Computational viewpoint

Solution level


Technology and Engineering viewpoints

SPIRIT Platform Blueprint Issue 3.0


The Service Providers' Integrated Requirements for Information Technology (SPIRIT) Platform Blueprint is a specification that was developed within the Network Management Forum, now known as the TeleManagement Forum (TMF - www.tmforum.org). The SPIRIT Platform Blueprint Issue 3.0 is published by The Open Group (see www.opengroup.org/bookstore/catalog/sp.htm).

SPIRIT is a joint effort between telecommunication service providers, computer system vendors, and independent software vendors, with the goal of producing a common, agreed set of specifications for a general-purpose computing platform. The objective is to provide a core set of specifications for use in each company's purchasing of software components for general-purpose computing platforms. The SPIRIT specifications are based predominantly on widely accepted industry standards.

Relationship to TOGAF

SPIRIT defines a practical, tested selection of specifications, most of which are referenced within the TOGAF Standards Information Base (SIB), that achieves portability and interoperability for largescale systems. The focus of SPIRIT is on ensuring that the SPIRIT selections are agreed upon by the vendor side for implementability and on the user side for procurability.



The US Department of Defense (DoD) Technical Architecture Framework for Information Management (TAFIM) was developed from ISO/IEC TR 14252:1996, Guide to the POSIX Open System Environment (IEEE Std 1003.0), and was used as the basis of TOGAF Version 1. As a result, there is a strong resemblance between the three.

IEEE Std 1003.0-1995 is administratively withdrawn by IEEE.

On January 7th, 2000 TAFIM was officially canceled by the DoD. The TAFIM web site has been archived at www-library.itsi.disa.mil/tafim.html, where it will continue to be available for information and reference purposes only. A number of new documents have been developed that supersede specific TAFIM subject areas. These are:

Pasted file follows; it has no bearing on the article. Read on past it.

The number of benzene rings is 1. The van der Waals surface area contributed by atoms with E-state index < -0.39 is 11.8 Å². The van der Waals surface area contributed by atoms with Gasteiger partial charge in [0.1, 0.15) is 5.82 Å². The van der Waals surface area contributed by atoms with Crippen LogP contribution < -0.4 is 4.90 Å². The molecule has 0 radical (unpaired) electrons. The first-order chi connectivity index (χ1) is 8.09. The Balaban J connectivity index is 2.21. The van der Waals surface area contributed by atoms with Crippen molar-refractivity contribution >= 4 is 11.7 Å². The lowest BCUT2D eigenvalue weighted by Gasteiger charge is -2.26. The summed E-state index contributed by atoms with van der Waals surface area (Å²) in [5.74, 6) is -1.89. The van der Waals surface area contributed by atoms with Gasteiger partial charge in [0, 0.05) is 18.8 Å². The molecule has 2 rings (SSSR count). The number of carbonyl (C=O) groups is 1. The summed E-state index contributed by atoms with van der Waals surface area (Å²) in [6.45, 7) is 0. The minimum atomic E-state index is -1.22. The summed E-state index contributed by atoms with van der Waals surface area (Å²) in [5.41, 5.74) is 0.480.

Relationship to TOGAF

TAFIM was the parent of TOGAF, and the US Defense Information Systems Agency (DISA) contributed extensively to the development of TOGAF, with the result that the two architecture frameworks have much in common. The TOGAF Technical Reference Model (TRM) was largely derived from TAFIM, and the TOGAF Architecture Development Method (ADM) was originally based on parts of TAFIM.



In July 2000, the Department of the Treasury published the Treasury Enterprise Architecture Framework (TEAF). The TEAF provides:

  1. Guidance to Treasury bureaus concerning the development and evolution of an Information Systems Architecture
  2. A unifying concept, common principles, technologies, and standards for information systems
  3. A template for the development of the enterprise architecture

The TEAF describes an architecture framework that supports Treasury's business processes in terms of work products. This framework guides the development and redesign of the business processes for various bureaus in order to meet the requirements of recent legislation in a rapidly changing technology environment. The TEAF prescribes architecture views and a set of essential and supporting work products to portray these views. The following figure illustrates the TEAF framework.

The TEAF's functional, information, and organizational architecture views collectively model the organization's processes, procedures, and business operations. By grounding the architecture in the business of the organization, the TEAF defines the core business procedures and enterprise processes. Through its explicit models, a TEAF-based architecture enables the identification and reasoning of enterprise and system-level concerns and investment decisions.

The TEAF separates enterprise architecture information into Enterprise Architecture Direction (drivers, policies, program roadmap), Enterprise Architecture Description, and Enterprise Architecture Accomplishment (transition strategy, technical forecasts, and insertion). The Enterprise Architecture Description is a matrix, with columns being views (functional, information, organizational, and infrastructure) and rows being perspectives (planner, owner, designer, builder). Many of the TEAF work products are also in the C4ISR Architecture Framework. However, TEAF introduces the Information Assurance Trust Model, Information Assurance Risk Assessment, and the Enterprise Architecture Roadmap. The Enterprise Architecture Roadmap summarizes the scope of the bureau's enterprise architecture, the drivers, governance plan, approach and methodology, and program plan.